Recent studies by the Stanford School of Education found that affordability are the primary factor in determining whether a student graduates. The same study suggested that students receiving Pell grants are less likely to withdraw from college. While cutting the program would save the federal government $10 billion dollars, the Department of Education estimates that it would make going to college more difficult for 45% of the undergraduate population.

According to the 2009-2010 College Board Report (Trends in College Pricing) tuition and fees at public four-year institutions rose at an average annual rate of 4.9% per year. This rate is beyond the general inflation rate from 1999-2000 to 2009-2010 (4.9%). The rate of growth of published tuition and fees at both private four-year institutions (2.6%) and public two-year colleges (1.8%) was lower from 1999-2000 to 2009-2010. Due to expenses incurred for full-time unemployed students (room and board) precipitates serious financial challenge for these students in the area of tuition and fees. Tuition and fees account for 67% of the average estimated budget for students living on campus at private four-year colleges, but only 36% for in-state public four-year college students and 18% for students not living with parents and commuting to public two-year colleges.

Another change in the funding system from tuition monies received in relationship with student's loans, President Obama signed a new law on March 30, 2010 stating "the law strips banks of their role as middlemen in federal student loans and puts the government in change." Furthermore, the President said "that change would save more than $60 billion over the next 10 years, which in turn would be used to boost Pell Grants for students and reinvest in community colleges" (Murphy, 2010). Community colleges have had to rely on political stakeholders to determine what allocation of funding they would receive (Cohen & Brawer, 2008). These funding portions come from local taxes, state revenues and tuition.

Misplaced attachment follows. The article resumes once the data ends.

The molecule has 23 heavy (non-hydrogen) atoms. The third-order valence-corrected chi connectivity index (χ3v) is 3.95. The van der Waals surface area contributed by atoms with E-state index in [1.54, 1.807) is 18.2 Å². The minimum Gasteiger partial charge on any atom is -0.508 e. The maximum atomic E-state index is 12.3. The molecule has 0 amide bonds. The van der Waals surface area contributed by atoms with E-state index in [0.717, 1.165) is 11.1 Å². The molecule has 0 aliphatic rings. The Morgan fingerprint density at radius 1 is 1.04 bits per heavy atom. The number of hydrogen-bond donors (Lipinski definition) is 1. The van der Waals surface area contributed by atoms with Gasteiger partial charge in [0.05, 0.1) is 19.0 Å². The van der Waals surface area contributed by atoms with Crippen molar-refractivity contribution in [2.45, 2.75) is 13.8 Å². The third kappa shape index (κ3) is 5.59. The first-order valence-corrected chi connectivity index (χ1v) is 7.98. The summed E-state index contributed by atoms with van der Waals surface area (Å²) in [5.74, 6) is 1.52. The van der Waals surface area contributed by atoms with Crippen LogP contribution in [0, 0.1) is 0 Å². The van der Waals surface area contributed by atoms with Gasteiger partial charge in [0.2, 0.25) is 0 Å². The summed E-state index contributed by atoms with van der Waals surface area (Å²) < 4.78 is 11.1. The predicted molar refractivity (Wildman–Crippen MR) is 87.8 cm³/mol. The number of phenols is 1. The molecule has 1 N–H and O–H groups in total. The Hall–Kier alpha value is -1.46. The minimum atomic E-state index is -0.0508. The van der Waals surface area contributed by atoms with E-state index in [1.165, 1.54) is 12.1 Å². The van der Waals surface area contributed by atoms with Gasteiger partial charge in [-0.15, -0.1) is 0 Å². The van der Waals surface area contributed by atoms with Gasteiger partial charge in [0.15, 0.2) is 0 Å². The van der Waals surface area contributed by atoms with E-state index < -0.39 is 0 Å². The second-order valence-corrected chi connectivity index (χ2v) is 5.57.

Foundations Picking Up the Slack

Community college foundations have become a mainstay for urban and rural community college campuses across the country. In the 1970’s, the American Association of Community Colleges encouraged two-year institutions to develop fundraising initiatives amid dwindling government funds. By 1998, more than 90% of community colleges had established foundations. With the recent economic downturn, the importance and scope of community college foundations and fundraising have increased. The most prominent use of funds raised by these organizations is student aid and scholarships awarded to allow students to take classes when financial aid is not an option.

To offset downturns in funding, most colleges are generating alternative resources other than the traditional option of increasing tuition and fees. The most common strategies are to: increase partnerships through contracts with private industries for training programs and research; seek contracts with other state and local agencies to provide services to their clients such as job readiness skills to welfare recipients; write proposals to the state and federal governments for grants; develop international programs and recruit international students; and sell college-trademarked products and services.


References
Cohen, A.M., & Brawer, F.B. (2008). The American community college (5th ed.). San Francisco: Jossey-Bass.College Board. (n.d.) Trends in college pricing. Retrieved from www.collegeboard.com/press/releases.College Board. (n.d.). Trends in student aid. Retrieved from www.collegeboard.com/press/releases.Murphy, P. (2010, March 30). Obama signs health fix-it bill with loan overhaul. Politics Daily. Retrieved fromwww.whitehouse.gov/